You consider this for a moment. “You suuure, Dave?” and then you laugh. “Fine, since you really want to.”
And then you slide over, giving him access to the stove. But you do want to stay and make sure he doesn’t burn anything (or himself).
It’s a full on showdown up in here, you versus the stove. You sort of just stand there for a second before going for the on switch of the thing—oh, wait, you should probably get a pot first, you know, so you can put the soup in it. You take out a larger one that can mostly likely hold the contents of both of the cans on soup and set it on top of the stove. Your fingers drum lightly against your outer thigh.
Holy shit, you are going to mess this up.
You clear your throat casually, and ask without thinking what is probably the dumbest question ever: “Do I add water?”
A sneeze comes before you manage you respond with a sniffly, “Food.”
You look at him pointedly, because really, you don’t want him cooking. He’s more likely to hurt himself anyway, and you don’t want that to happen. So, instead, you’ll just have to cook. With all those blankets over you, though, you’re not sure if you’ll be able to do it effectively.
After setting a pot on the stove, you take out two cans of Campbell’s noodle soup. Better than nothing, you guess. Dave must be hungry too, anyway!
The timer on the microwave ticks down. “What if you infect it or something,” you can’t help but protest—you’re not sure if that’s possible but there’s even a chance he might then you don’t want to make the situation worse. (What if he sneezes all over the stove?) Besides, with his cocoon of blankets it hardly looks like John can even move that well.
"I can handle a couple cans of soup, honestly," you finally say just as the microwave timer beeps that it’s done.
“Uh, sure, that’s fine,” you respond loudly. “You can use that, right?”
You’re pretty sure you can’t burn down a house by boiling water. Right? Ah, well. You also wonder if Dave’s hungry or something, because the both of you haven’t eaten in a while, and well, what harm would a little midnight snack do?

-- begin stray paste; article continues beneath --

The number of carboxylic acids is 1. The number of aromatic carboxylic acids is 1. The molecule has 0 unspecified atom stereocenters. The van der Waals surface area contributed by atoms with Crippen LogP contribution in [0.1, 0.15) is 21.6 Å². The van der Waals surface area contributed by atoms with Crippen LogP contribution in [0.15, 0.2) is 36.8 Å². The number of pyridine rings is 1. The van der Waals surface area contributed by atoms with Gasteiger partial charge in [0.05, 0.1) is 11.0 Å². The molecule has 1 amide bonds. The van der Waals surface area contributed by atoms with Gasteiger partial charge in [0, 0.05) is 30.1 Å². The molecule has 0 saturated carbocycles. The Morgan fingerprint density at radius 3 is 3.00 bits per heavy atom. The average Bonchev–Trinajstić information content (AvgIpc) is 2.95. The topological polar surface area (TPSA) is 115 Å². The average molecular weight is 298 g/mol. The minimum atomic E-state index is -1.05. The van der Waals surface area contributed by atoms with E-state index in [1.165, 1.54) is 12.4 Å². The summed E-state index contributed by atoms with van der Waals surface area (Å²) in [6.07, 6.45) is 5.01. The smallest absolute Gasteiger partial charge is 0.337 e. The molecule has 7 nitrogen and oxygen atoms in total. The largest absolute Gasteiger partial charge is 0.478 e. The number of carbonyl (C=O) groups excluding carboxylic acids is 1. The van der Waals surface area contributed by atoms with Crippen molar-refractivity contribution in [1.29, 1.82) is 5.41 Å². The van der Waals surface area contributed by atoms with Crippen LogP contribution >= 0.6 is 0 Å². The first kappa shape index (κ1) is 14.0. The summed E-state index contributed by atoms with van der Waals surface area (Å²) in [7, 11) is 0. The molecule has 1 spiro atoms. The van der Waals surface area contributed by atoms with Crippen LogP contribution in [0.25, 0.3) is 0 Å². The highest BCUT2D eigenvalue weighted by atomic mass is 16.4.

Yeah, why not.
With a soft grunt, you hold the blankets around you as you stand up and make way to the kitchen, tapping Dave’s shoulder helpfully as he’s meddling around with the hot chocolate stuff.
"Whoa, wait, why aren’t you sitting down?" Your query comes out as more of statement or a complaint than a question—you offer John an appraising glance while you wait for the mug to fill up with water, distracted by pondering how long you need to stick the mugful of water in the microwave for it to be hot enough.
You end up placing the mug in the microwave carefully, punching in thirty-five seconds, and then turning around so that you can lean against the counter, noticing how the blankets trail on the ground below John in puddles of fabric. “What are you getting?”
“All right. Thanks, Mom,” you add, a grin spreading on your face. It’s nice to see Dave caring for you, but it’s just as strange as it is touching! It’d always been Dad doing that kind of stuff anyway. “Don’t hurt yourself, dude.”
Being called Mom coupled with the sight of that grin causes you to realize just how you probably sound; you stand up quickly, throwing a, “Yeah, whatever,” over your shoulder as you go. The small kitchen area has just enough room to maneuver around and you open up the proper cabinet, noting the box of hot chocolate mix towards the back. You examine its contents and are relieved to find out that great, you won’t have to use the stove after all. At least, not yet. (He might want soup later, after all.)
"We’ve got one packet left," you inform John with a slightly raised voice, moving on to another cabinet, perusing it with your eyes, and pulling out a light blue mug.
The answer dawns on you after a moment of contemplating, and you suggest having some tomato soup. Of course, you’re worried that Dave might, well, burn down the kitchen, and that might be kind of bad!
“You sure you wanna cook, though?” you look at him skeptically, a little reluctant to let him touch the stove. “I mean, unless you’re using the microwave to make the soup and all, which I guess would be a bit safer.”
"C’mon, Egbert, have a little faith in me," you say, even as you wonder yourself. The microwave would be safer, but everything (including soup) always tastes better on the stove, right? You’ll figure something out if you have to. But you’ll think about that in a minute—"Look, how about I just see if we’ve got any hot chocolate first."